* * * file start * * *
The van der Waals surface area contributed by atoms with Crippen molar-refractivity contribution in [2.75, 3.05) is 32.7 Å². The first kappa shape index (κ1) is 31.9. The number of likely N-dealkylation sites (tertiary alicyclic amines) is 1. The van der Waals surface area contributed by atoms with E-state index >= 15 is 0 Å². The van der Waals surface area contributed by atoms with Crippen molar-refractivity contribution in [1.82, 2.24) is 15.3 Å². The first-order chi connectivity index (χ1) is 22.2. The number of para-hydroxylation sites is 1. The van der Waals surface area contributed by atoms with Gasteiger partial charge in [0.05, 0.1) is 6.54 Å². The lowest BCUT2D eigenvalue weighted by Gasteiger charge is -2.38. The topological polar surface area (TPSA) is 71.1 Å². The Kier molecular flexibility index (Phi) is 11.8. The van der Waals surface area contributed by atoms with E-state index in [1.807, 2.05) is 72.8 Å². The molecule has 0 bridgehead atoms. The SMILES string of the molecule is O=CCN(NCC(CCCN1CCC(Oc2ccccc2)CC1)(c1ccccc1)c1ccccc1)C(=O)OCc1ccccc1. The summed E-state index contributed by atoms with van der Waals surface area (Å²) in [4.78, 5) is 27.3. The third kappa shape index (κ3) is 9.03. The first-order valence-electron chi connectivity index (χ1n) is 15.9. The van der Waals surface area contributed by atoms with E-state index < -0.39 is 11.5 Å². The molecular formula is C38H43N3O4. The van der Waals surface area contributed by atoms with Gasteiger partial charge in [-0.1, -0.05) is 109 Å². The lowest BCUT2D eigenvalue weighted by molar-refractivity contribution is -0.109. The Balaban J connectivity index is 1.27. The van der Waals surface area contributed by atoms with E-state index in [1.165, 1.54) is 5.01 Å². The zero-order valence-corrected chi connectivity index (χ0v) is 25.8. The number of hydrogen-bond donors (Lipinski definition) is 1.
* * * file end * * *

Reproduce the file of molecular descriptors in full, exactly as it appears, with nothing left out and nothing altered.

The van der Waals surface area contributed by atoms with Crippen molar-refractivity contribution in [2.75, 3.05) is 32.7 Å². The first kappa shape index (κ1) is 31.9. The number of likely N-dealkylation sites (tertiary alicyclic amines) is 1. The van der Waals surface area contributed by atoms with E-state index >= 15 is 0 Å². The van der Waals surface area contributed by atoms with Crippen molar-refractivity contribution in [1.82, 2.24) is 15.3 Å². The first-order chi connectivity index (χ1) is 22.2. The number of para-hydroxylation sites is 1. The van der Waals surface area contributed by atoms with Gasteiger partial charge in [0.05, 0.1) is 6.54 Å². The lowest BCUT2D eigenvalue weighted by Gasteiger charge is -2.38. The topological polar surface area (TPSA) is 71.1 Å². The Kier molecular flexibility index (Phi) is 11.8. The van der Waals surface area contributed by atoms with E-state index in [1.807, 2.05) is 72.8 Å². The molecule has 0 bridgehead atoms. The SMILES string of the molecule is O=CCN(NCC(CCCN1CCC(Oc2ccccc2)CC1)(c1ccccc1)c1ccccc1)C(=O)OCc1ccccc1. The summed E-state index contributed by atoms with van der Waals surface area (Å²) in [4.78, 5) is 27.3. The third kappa shape index (κ3) is 9.03. The first-order valence-electron chi connectivity index (χ1n) is 15.9. The van der Waals surface area contributed by atoms with E-state index < -0.39 is 11.5 Å². The molecular formula is C38H43N3O4. The van der Waals surface area contributed by atoms with Gasteiger partial charge in [-0.1, -0.05) is 109 Å². The lowest BCUT2D eigenvalue weighted by molar-refractivity contribution is -0.109. The Balaban J connectivity index is 1.27. The van der Waals surface area contributed by atoms with E-state index in [1.165, 1.54) is 5.01 Å². The zero-order valence-corrected chi connectivity index (χ0v) is 25.8. The number of hydrogen-bond donors (Lipinski definition) is 1.